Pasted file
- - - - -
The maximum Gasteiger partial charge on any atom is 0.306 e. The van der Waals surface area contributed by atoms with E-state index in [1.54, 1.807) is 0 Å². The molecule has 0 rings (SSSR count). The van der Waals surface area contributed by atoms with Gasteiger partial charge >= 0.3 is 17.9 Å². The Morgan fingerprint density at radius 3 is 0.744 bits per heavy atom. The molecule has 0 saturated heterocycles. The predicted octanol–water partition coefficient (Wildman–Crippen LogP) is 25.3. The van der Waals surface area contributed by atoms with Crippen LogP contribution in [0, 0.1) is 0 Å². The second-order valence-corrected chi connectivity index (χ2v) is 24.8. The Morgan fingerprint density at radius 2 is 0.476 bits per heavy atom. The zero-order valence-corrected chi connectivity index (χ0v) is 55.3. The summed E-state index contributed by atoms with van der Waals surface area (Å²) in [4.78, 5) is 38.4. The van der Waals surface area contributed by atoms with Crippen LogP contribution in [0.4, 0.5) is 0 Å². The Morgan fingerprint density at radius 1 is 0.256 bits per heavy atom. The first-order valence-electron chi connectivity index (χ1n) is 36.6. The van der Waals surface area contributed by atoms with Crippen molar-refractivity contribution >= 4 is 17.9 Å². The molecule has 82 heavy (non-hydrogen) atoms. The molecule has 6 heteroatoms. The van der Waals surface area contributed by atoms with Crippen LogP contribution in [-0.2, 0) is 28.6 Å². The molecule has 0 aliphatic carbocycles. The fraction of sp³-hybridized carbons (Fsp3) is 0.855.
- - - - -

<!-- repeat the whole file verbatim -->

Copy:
The maximum Gasteiger partial charge on any atom is 0.306 e. The van der Waals surface area contributed by atoms with E-state index in [1.54, 1.807) is 0 Å². The molecule has 0 rings (SSSR count). The van der Waals surface area contributed by atoms with Gasteiger partial charge >= 0.3 is 17.9 Å². The Morgan fingerprint density at radius 3 is 0.744 bits per heavy atom. The molecule has 0 saturated heterocycles. The predicted octanol–water partition coefficient (Wildman–Crippen LogP) is 25.3. The van der Waals surface area contributed by atoms with Crippen LogP contribution in [0, 0.1) is 0 Å². The second-order valence-corrected chi connectivity index (χ2v) is 24.8. The Morgan fingerprint density at radius 2 is 0.476 bits per heavy atom. The zero-order valence-corrected chi connectivity index (χ0v) is 55.3. The summed E-state index contributed by atoms with van der Waals surface area (Å²) in [4.78, 5) is 38.4. The van der Waals surface area contributed by atoms with Crippen LogP contribution in [0.4, 0.5) is 0 Å². The Morgan fingerprint density at radius 1 is 0.256 bits per heavy atom. The first-order valence-electron chi connectivity index (χ1n) is 36.6. The van der Waals surface area contributed by atoms with Crippen molar-refractivity contribution >= 4 is 17.9 Å². The molecule has 82 heavy (non-hydrogen) atoms. The molecule has 6 heteroatoms. The van der Waals surface area contributed by atoms with Crippen LogP contribution in [-0.2, 0) is 28.6 Å². The molecule has 0 aliphatic carbocycles. The fraction of sp³-hybridized carbons (Fsp3) is 0.855.